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Updated: November 11th, 2012 8:04pm
Adrian Peterson continues to make it clear there's no slowing him down

Adrian Peterson continues to make it clear there's no slowing him down

by Judd Zulgad
1500ESPN.com
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MINNEAPOLIS -- The Minnesota Vikings were lacking playmaking wide receiver Percy Harvin on Sunday, and, thus, the only real assignment for the Detroit Lions defense seemed to be stopping running back Adrian Peterson.

"That is easier said than done," Lions defensive end Kyle Vanden Bosch said. "Up to this point, as (Peterson) showed last week, he might be the most dangerous player in the league right now. Your game plan is to stop him and limit him, but like I said that's easier said than done. I don't think anybody has an easy time doing that."

The Lions certainly didn't.

Vanden Bosch spoke after Peterson had rushed for 171 yards on 27 carries and a 61-yard touchdown in the Vikings' 34-24 victory over the Lions at the Metrodome. Peterson had 120 yards on the ground in the final quarter in extending his streak of consecutive games with more than 100 yards rushing to four. He has five 100-yard rushing games this season.

This comes less than a year after Peterson underwent reconstructive surgery on his left knee to repair torn anterior cruciate and medial collateral ligaments. Peterson suffered the devastating injuries last Dec. 24 at Washington and underwent surgery a few days later.

Peterson immediately talked about redefining the timetable it takes to recover from this type of injury, but he still opened training camp on the physically unable to perform list because of concerns about the fact he might try to rush things.

It's now the Vikings' opponents who are concerned about just how much damage Peterson can do.

His performance on Sunday gives him an NFL-leading 1,128 yards on the season. Peterson has exceeded the 1,000-yard rushing mark in five of his six seasons, falling short only last year when he missed a career-high four games because of injury.

Peterson established a franchise mark for 1,000-yard rushing seasons, surpassing Robert Smith (four) and set a team record for most rushing yards in the first 10 games of a season.

And he's doing all of this while also recovering from a sprained left ankle he suffered on Oct. 7 against Tennessee.

In the many memorable games he has had throughout his career, Peterson usually has a signature run and Sunday was no different. His most impressive dash came in the fourth quarter when he left Lions defenders in the dust and streaked down the right side for a touchdown.

That gave him three consecutive games with a run of 60-plus yards. Last Sunday at Seattle, Peterson raced 74 yards before being brought down at the Seahawks 1-yard line.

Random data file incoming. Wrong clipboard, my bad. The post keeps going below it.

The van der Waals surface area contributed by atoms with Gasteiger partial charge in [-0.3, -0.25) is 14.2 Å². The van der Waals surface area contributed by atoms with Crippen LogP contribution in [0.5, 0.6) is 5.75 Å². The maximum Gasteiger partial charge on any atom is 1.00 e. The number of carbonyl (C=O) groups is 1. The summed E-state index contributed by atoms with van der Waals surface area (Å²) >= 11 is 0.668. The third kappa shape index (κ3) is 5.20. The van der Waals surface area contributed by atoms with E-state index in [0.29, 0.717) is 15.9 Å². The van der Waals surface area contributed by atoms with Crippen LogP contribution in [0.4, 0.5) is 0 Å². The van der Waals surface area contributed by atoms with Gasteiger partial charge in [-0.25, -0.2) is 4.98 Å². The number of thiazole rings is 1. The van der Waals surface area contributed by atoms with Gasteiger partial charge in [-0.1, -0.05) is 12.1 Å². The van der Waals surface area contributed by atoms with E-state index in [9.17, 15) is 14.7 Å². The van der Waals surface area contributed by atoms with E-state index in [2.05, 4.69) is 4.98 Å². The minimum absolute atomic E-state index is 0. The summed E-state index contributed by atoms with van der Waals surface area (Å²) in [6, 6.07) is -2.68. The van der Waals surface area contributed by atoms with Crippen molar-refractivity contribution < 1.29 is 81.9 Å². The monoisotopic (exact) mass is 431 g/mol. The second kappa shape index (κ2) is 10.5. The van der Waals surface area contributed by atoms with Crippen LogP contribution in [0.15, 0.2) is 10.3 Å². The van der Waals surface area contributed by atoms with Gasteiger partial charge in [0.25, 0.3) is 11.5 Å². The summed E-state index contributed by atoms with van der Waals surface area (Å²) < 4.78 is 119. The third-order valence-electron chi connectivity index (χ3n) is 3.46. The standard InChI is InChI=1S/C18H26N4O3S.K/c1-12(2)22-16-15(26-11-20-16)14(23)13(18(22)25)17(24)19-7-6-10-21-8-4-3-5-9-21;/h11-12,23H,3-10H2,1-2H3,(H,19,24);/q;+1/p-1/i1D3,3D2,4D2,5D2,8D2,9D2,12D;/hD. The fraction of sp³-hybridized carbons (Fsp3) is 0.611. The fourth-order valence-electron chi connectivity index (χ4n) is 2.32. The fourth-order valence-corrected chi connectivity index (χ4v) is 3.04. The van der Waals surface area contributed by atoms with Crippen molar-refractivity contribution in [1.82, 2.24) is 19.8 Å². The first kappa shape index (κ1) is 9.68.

Peterson made it clear that wasn't going to happen to him again. Lions safety Ricardo Silva was the last player with a chance at Peterson, but the running back pulled away from the potential tackle at the Detroit 23-yard line.

"Trust me, I took a lot of heat for that," Peterson said of being caught last week. "From teammates and from buddies back home, family ... but I'm one of the biggest critics on myself. I told those guys, I said, 'Hey, if I break loose again, then that definitely won't happen.'

"Jerome Felton did a good job at fullback pressing it up in there and I was able to just press it off him. Kyle (Rudolph) did a great job coming in on the Sam (linebacker) and I was able to press it off his butt and take it to the house. It was a good run. Plus, I stayed relaxed this time. Last week in Seattle, I kind of tightened up a little bit but I was able to just keep my stride."

Even Vikings coach Leslie Frazier admits that he's not sure if he saw this type of production coming from a guy who had major knee surgery.

"I knew that he was progressing all along, but to say that he rushed for (182 yards) last week and then (171) today, I don't know if you could have predicted that," Frazier said. "He seems to be getting stronger as the season goes on, which is what we all hoped for.

"But his production early on was incredible as well. I don't know if I could have predicted he'd be getting out in front as much as he is. The power, the agility that he's shown. I really believe that he's getting better as the season goes along."

As far as the knee goes, Peterson admits he does wonder after games if it will be sore in the morning but said this comes down to "mind over matter."

The scariest thing for opposing defenses is that Peterson continues to say he still is not back to 100 percent. It's a weekly question and one day maybe Peterson will say he's all the way back. But despite his success in recent weeks, he refused to say his recovery was complete.

"I still can get stronger," he said. "I'm still not there man. I'm pressing to get there, so this bye week is going to be great for me, just all of the nicks I'll be able to recover (from) and I'm definitely going to be working during the bye week because it's not off for me. I'm going to come back stronger and better after the bye."

Judd Zulgad is a columnist for 1500ESPN.com. He co-hosts "Mackey & Judd" from 9 a.m. to 1 p.m. weekdays and "Saturday Morning SportsTalk" from 10 a.m. to noon on 1500 ESPN Twin Cities.
Email Judd | @1500ESPNJudd | Mackey & Judd
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